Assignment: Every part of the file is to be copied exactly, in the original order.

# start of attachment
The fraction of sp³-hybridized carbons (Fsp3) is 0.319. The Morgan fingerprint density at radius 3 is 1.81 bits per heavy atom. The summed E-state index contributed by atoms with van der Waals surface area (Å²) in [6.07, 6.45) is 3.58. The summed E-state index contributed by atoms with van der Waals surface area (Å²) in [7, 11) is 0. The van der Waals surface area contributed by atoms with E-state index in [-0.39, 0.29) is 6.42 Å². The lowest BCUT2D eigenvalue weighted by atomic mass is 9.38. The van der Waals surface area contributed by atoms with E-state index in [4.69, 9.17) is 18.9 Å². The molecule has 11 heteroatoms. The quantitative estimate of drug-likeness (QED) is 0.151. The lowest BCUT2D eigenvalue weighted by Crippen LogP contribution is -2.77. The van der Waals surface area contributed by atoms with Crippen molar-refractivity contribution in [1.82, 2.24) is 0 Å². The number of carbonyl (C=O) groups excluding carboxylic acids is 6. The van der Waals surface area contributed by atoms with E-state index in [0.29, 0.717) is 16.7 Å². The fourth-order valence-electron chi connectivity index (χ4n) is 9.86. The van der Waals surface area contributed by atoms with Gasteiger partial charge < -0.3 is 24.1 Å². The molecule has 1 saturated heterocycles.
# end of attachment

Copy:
The fraction of sp³-hybridized carbons (Fsp3) is 0.319. The Morgan fingerprint density at radius 3 is 1.81 bits per heavy atom. The summed E-state index contributed by atoms with van der Waals surface area (Å²) in [6.07, 6.45) is 3.58. The summed E-state index contributed by atoms with van der Waals surface area (Å²) in [7, 11) is 0. The van der Waals surface area contributed by atoms with E-state index in [-0.39, 0.29) is 6.42 Å². The lowest BCUT2D eigenvalue weighted by atomic mass is 9.38. The van der Waals surface area contributed by atoms with E-state index in [4.69, 9.17) is 18.9 Å². The molecule has 11 heteroatoms. The quantitative estimate of drug-likeness (QED) is 0.151. The lowest BCUT2D eigenvalue weighted by Crippen LogP contribution is -2.77. The van der Waals surface area contributed by atoms with Crippen molar-refractivity contribution in [1.82, 2.24) is 0 Å². The number of carbonyl (C=O) groups excluding carboxylic acids is 6. The van der Waals surface area contributed by atoms with E-state index in [0.29, 0.717) is 16.7 Å². The fourth-order valence-electron chi connectivity index (χ4n) is 9.86. The van der Waals surface area contributed by atoms with Gasteiger partial charge < -0.3 is 24.1 Å². The molecule has 1 saturated heterocycles.